Several other contributors take inspiration from nature’s architecture. Beverly Ress, whose work is often shown locally, contrasts precise colored-pencil drawings of museum specimens; these are set off by corkscrew and basket-weave patterns carved into the paper. A large, wall-mounted assemblage by Baltimore’s Leslie Shellow consists of two biomorphic clusters connected by a spiraling cord. Bhavna Mehta, an Indian-born San Diegan, snips vine- and leaflike shapes and suspends them to cast a lattice of shadows. As in Standley’s work, Mehta’s cut paper is a means of eliciting fantastic depths.
Cut On view through Feb. 18 at Greater Reston Arts Center, 12001 Market St., Reston. 703-471-9242. restonarts.org.
William Peirce’s “Moody Blues,” on view in a blue-heavy show at the Mansion at Strathmore. (William Peirce/Mansion at Strathmore) Le Vie en Bleu
There are a lot of red accents in “La Vie en Bleu,” the blue-heavy group exhibition at the Mansion at Strathmore. Crimson flames burst at the center of Kung Chee-Keong’s abstract drawing-painting, and scarlet beads dangle through the center of Jacqueline Maggi’s assemblage. More playfully, Richard Foa’s sculpture of a clarinet-playing “Blues Crab” features red pincers.
The jazzy crustacean is one of the best thematic fits: The juried show is meant to complement Strathmore’s “Shades of Blues” music festival. But there are more differences than similarities in this array of painting, sculpture, photography and more by roughly 100 contributors. The liveliest work includes Jessica Dupuis’s blue-on-blue swirl, made of thousands of ceramic shards, and Bruce Morgan’s photo composite, in which the only azure element is a blue-stockinged leg that kicks up from behind a sofa.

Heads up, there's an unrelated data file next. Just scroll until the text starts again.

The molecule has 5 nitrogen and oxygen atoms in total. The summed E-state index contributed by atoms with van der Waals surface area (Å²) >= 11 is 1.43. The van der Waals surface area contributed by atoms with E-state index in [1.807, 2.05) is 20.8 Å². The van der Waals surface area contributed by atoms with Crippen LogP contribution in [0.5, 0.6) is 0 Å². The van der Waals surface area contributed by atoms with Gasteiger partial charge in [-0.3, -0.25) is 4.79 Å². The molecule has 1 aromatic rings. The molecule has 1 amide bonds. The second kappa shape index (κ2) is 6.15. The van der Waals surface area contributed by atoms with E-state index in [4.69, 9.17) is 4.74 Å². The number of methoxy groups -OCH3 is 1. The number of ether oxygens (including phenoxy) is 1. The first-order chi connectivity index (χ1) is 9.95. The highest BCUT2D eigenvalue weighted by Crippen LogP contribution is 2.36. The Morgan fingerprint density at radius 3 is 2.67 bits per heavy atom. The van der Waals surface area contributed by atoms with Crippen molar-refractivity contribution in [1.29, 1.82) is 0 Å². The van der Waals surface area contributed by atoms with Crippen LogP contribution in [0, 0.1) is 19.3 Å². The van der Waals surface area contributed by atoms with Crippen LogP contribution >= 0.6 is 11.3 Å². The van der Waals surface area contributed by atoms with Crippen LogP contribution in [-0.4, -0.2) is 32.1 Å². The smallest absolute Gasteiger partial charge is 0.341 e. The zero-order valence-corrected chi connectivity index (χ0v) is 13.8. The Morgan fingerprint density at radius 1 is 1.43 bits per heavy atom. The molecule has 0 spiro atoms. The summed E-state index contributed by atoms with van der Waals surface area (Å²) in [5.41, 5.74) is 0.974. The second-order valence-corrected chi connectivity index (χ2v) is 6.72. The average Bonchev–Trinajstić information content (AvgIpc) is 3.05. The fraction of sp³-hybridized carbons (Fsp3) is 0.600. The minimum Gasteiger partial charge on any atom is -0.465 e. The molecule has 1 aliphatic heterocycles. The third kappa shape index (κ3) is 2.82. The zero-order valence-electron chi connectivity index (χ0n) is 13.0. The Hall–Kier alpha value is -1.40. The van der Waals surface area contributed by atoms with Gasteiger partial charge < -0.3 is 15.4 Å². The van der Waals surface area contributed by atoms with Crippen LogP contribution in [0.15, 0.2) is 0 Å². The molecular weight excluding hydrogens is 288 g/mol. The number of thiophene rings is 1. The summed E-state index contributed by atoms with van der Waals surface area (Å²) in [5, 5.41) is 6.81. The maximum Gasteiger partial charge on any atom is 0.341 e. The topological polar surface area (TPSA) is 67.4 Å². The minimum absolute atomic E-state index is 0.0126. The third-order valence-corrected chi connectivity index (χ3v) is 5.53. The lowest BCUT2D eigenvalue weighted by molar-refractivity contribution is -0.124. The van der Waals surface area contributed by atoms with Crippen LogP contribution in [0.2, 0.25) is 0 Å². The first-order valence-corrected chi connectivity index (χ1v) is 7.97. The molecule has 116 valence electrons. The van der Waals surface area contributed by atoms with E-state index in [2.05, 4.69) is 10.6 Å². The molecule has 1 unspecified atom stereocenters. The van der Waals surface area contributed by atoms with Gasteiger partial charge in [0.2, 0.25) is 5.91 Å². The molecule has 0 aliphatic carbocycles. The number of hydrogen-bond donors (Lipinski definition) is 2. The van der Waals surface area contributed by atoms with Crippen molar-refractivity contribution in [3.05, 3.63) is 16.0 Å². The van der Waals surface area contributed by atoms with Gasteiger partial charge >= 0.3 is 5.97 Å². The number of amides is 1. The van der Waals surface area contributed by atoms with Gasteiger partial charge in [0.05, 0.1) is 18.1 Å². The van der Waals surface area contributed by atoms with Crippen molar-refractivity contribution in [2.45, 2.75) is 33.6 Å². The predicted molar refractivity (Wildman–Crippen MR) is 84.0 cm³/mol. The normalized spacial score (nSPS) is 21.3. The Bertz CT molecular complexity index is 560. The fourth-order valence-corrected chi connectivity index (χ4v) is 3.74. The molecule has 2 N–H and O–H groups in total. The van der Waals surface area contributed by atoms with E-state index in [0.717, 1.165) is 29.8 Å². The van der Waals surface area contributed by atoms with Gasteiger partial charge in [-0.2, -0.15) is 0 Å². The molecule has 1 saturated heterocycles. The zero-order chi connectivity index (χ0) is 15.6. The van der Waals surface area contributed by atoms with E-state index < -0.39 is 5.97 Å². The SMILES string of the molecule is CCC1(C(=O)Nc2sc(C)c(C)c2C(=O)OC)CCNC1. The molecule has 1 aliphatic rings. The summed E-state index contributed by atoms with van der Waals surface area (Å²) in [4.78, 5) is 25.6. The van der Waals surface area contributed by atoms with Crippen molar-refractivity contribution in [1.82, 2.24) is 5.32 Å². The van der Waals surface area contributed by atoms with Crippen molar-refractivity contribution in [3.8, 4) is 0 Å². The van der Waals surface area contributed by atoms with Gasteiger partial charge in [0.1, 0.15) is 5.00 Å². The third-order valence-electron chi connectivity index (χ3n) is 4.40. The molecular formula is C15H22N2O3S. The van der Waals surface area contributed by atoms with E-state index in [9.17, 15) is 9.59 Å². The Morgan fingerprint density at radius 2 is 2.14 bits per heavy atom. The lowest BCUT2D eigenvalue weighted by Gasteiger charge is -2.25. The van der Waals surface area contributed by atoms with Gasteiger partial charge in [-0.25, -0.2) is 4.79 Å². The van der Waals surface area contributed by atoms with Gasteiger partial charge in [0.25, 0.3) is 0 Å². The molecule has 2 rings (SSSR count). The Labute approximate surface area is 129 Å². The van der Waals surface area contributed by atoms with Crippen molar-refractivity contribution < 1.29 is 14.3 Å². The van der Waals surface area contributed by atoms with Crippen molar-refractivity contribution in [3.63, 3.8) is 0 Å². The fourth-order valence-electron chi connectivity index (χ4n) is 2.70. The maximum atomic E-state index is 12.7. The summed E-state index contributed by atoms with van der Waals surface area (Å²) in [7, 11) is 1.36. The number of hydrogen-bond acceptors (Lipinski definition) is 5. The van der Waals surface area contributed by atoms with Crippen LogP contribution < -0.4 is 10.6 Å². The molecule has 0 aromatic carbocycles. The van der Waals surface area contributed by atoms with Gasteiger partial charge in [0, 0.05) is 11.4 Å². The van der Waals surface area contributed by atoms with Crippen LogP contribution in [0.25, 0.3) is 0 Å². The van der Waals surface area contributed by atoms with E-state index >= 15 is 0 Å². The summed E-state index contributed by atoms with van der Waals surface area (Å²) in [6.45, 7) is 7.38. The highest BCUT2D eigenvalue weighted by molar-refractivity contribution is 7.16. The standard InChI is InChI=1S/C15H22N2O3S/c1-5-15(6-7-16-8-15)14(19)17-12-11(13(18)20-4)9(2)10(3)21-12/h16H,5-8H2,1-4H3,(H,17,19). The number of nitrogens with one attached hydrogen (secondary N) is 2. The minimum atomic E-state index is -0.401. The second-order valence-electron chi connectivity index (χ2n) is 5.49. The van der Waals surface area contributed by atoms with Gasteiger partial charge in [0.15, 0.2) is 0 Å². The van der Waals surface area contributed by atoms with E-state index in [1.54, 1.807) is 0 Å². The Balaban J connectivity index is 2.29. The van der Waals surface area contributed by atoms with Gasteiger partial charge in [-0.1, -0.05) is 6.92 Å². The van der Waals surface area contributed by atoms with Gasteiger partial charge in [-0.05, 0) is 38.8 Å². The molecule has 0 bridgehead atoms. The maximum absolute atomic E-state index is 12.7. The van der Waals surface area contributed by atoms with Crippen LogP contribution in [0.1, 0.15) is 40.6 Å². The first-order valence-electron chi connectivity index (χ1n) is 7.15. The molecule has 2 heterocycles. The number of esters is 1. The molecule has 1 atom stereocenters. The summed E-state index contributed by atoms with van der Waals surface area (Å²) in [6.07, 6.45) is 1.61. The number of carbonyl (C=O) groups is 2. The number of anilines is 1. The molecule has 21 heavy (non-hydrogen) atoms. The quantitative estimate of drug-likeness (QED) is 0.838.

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Oddly, few pieces depict two of the bluest things around — water and sky. Bob Carlson does give a neoimpressionist shimmer to his painting of a YMCA pool, but the most aquatic entries are Artemis Herber’s swoops of painted cardboard, the larger ones in deep blues and the small ones in paler shades. She calls the latter forms “Flags,” but they curl like waves.
Le Vie en Bleu On view through Feb. 19 at the Mansion at Strathmore, 10701 Rockville Pike, North Bethesda. 301-581-5109. strathmore.org/visual-arts/exhibitions.
Christie Neptune’s “Woman Standing in Spotlight,” at Hamiltonian Gallery. (Michael Schiffer/Christie Neptune/Hamiltonian Gallery) Nakeya Brown & Christie Neptune
At Hamiltonian Gallery, Nakeya Brown and Christie Neptune construct likenesses of African American women. It might be said that these are self-portraits, but not literally. Both artists look to the past: Brown’s “Some Assembly Required” repurposes her grandmother’s photo album, while Neptune’s “Ms. _______ (Interior)” frames images of contemporary women with text that invokes a white-racist worldview.
Among Brown’s three diptychs of family photographs is a snapshot that shows flowery wallpaper. She used similar wallpaper as the backdrop for studies of outdated domestic items, including a cooking pot, an alarm clock and some hair conditioner. The presence of women from decades ago is implied, yet the exact image is left to be conjured by the observer.
Neptune uses both photos and video in various formats to picture black women who gaze obliquely at the viewer. Some of this slo-mo portraiture is accompanied by words that recall the age of European exploration. These correlate a subject’s unknown thoughts, as she turns the pages of a book, to the “interior” of continents that were once mysterious to white colonialists. The quest to understand strangers, the juxtaposition suggests, is as much political as psychological.
Nakeya Brown: Some Assembly Required and Christie Neptune: Ms. _______ (Interior) On view through Feb. 18 at Hamiltonian Gallery, 1353 U St. NW. 202-332-1116. hamiltoniangallery.com.